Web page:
Your direct manager is the most important person you will interact with at your job. S/he usually determines whether you’ll want to stay or not. So, don’t ever think you’re completely at fault if your direct manager makes you feel unhappy in the position. Ineffective direct managers are the bane of HR’s struggling to keep talented people in the company.

B: People don’t quit their companies; they quit their bosses.

On the reverse side, if you have a truly fantastic boss, you’ll be inspired to do and be your best.


I hate companies who do not trust their people.

J: When you feel the need to watch over your people 24/7, you’re not trusting them. When you don’t let them make decisions, you’re not trusting them. When you want to know what they’re doing and where they are all the time during office hours, not only are you not trusting them, YOU ARE BEING CREEPY. If my own father doesn’t check what I’m doing the moment I leave the house, why should my employer? I’m very against Big Brother-like surveillance.


B: Clearly a lot of what we want are reactions to things that we don’t want to see in companies. But having a list of non-negotiables is good! It will save you so much time and misery. Figure out what your core values are and make them non-negotiables.

Words of warning: Knowing what you want and advocating for it can be taken as entitlement. I think it’s good to have a healthy sense of entitlement. It’s good to be able to stand up for your opinion and voice it out and dream big and have full faith that you can reach those dreams. Because if you don’t believe that you have what it takes to be a CEO, nobody else will believe it either.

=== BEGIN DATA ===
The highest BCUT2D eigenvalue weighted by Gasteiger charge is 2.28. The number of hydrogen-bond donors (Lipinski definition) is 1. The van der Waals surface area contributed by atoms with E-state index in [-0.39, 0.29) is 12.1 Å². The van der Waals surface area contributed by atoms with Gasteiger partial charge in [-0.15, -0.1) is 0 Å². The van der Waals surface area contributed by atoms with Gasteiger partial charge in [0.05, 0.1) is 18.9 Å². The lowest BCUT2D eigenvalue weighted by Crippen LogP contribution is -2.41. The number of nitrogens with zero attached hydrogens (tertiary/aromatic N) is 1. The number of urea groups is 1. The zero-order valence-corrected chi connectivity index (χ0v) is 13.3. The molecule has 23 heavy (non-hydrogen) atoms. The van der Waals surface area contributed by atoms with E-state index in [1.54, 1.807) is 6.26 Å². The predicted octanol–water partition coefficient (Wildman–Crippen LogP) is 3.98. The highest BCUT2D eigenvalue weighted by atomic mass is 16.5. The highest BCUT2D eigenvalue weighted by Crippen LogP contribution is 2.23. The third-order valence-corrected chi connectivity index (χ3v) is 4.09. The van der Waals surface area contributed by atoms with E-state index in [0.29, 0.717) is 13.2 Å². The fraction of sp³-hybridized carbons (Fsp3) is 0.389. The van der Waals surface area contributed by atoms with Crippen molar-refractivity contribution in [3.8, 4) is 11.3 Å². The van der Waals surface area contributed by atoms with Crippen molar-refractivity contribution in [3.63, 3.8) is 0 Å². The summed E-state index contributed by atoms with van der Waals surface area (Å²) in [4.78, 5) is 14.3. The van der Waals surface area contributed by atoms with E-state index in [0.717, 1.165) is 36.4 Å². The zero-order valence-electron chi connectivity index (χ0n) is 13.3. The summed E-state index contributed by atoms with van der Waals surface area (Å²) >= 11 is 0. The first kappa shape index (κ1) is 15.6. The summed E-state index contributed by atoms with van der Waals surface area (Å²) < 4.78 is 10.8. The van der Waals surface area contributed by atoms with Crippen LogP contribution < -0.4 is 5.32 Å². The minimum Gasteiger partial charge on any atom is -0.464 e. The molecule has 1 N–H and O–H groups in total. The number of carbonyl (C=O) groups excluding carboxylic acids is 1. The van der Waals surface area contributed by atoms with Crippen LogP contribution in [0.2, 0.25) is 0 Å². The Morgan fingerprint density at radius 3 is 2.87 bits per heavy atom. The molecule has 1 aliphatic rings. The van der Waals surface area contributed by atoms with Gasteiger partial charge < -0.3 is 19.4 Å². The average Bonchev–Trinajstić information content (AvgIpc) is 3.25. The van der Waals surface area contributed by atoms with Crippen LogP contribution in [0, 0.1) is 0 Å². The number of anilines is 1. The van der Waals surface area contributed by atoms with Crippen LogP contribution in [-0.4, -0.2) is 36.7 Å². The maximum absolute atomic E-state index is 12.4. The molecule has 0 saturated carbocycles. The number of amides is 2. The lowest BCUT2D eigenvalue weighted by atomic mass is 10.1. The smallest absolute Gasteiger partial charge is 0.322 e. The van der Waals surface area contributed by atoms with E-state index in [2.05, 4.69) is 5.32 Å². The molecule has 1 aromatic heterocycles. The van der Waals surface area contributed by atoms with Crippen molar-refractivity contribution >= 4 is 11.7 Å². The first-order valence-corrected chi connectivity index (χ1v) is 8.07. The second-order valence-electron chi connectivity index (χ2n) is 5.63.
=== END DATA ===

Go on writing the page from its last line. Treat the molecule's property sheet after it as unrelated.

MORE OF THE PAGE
Just be aware that you have to put in the work. A lot of people like to fixate on the dreams and forget that to get all the great things they want involves work. Don’t be that brat. Advocate for yourself and your dreams but put in the work to back it up.

J: There’s a difference in say, us thinking we can get a foot in the door at most multinational companies now versus someone who has never done anything with their life and time thinking they can get a foot in the same door. There is no shortcut. There is only a long agonizing climb via hard work. I’m sorry for all of you who have just heard that now. It’s harsh but true. Life isn’t the meritocracy we’ve been told about. It’s so much more difficult than that.

B: The frustrating thing is that for 1% of the population, they will get away with getting the cushy jobs without doing the work simply because their parents have the right connections. All I can say is that if this is you, please don’t take your privilege for granted. Work like you have something to prove because in the eyes of the rest of the office you do. Then when you get promoted, you can rest easy knowing that it was your work and worth that got you there, not your family name.

J: The important thing is to acknowledge first off that you are privileged. It never fails to escape me that the reason I can engage this kind of lifestyle is because I come from an elite educational background. I studied in an all-girls Chinese school, and immediately jumped into Ateneo which has a large Chinese-Filipino population as well. I fall under the stereotypical Chinese girl trope all too well. So, I work even harder than my peers at things other than academics because they’ve got that category locked in already. I’d be wasting my effort trying to beat them there.